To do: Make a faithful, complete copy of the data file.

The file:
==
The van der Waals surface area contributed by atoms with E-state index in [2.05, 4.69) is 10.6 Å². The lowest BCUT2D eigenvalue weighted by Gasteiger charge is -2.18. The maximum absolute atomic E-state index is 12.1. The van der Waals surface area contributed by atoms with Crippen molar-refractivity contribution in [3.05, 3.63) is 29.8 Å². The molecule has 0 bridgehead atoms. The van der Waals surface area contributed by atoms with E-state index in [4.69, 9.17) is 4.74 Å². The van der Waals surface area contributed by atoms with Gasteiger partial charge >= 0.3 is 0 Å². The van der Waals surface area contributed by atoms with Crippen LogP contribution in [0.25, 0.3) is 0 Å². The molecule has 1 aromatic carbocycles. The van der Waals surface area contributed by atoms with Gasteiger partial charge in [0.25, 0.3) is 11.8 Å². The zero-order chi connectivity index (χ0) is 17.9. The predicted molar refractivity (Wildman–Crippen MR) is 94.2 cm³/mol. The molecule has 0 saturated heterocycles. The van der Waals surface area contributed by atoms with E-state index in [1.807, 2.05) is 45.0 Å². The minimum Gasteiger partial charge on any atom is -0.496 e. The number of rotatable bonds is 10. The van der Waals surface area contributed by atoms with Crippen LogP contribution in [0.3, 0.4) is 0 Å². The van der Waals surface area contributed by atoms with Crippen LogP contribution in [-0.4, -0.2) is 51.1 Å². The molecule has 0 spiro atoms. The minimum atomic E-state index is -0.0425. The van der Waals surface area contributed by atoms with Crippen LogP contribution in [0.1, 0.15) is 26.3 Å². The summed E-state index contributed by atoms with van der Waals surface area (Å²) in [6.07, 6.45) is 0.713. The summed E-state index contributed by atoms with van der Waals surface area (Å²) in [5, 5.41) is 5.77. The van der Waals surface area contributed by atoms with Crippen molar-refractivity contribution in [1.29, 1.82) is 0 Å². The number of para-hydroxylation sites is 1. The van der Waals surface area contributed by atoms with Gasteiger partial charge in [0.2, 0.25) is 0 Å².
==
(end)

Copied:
The van der Waals surface area contributed by atoms with E-state index in [2.05, 4.69) is 10.6 Å². The lowest BCUT2D eigenvalue weighted by Gasteiger charge is -2.18. The maximum absolute atomic E-state index is 12.1. The van der Waals surface area contributed by atoms with Crippen molar-refractivity contribution in [3.05, 3.63) is 29.8 Å². The molecule has 0 bridgehead atoms. The van der Waals surface area contributed by atoms with E-state index in [4.69, 9.17) is 4.74 Å². The van der Waals surface area contributed by atoms with Gasteiger partial charge >= 0.3 is 0 Å². The van der Waals surface area contributed by atoms with Crippen LogP contribution in [0.25, 0.3) is 0 Å². The molecule has 1 aromatic carbocycles. The van der Waals surface area contributed by atoms with Gasteiger partial charge in [0.25, 0.3) is 11.8 Å². The zero-order chi connectivity index (χ0) is 17.9. The predicted molar refractivity (Wildman–Crippen MR) is 94.2 cm³/mol. The molecule has 0 saturated heterocycles. The van der Waals surface area contributed by atoms with E-state index in [1.807, 2.05) is 45.0 Å². The minimum Gasteiger partial charge on any atom is -0.496 e. The number of rotatable bonds is 10. The van der Waals surface area contributed by atoms with Crippen LogP contribution in [0.3, 0.4) is 0 Å². The van der Waals surface area contributed by atoms with Crippen LogP contribution in [-0.4, -0.2) is 51.1 Å². The molecule has 0 spiro atoms. The minimum atomic E-state index is -0.0425. The van der Waals surface area contributed by atoms with Crippen LogP contribution in [0.1, 0.15) is 26.3 Å². The summed E-state index contributed by atoms with van der Waals surface area (Å²) in [6.07, 6.45) is 0.713. The summed E-state index contributed by atoms with van der Waals surface area (Å²) in [5, 5.41) is 5.77. The van der Waals surface area contributed by atoms with Crippen molar-refractivity contribution in [1.29, 1.82) is 0 Å². The number of para-hydroxylation sites is 1. The van der Waals surface area contributed by atoms with Gasteiger partial charge in [0.2, 0.25) is 0 Å².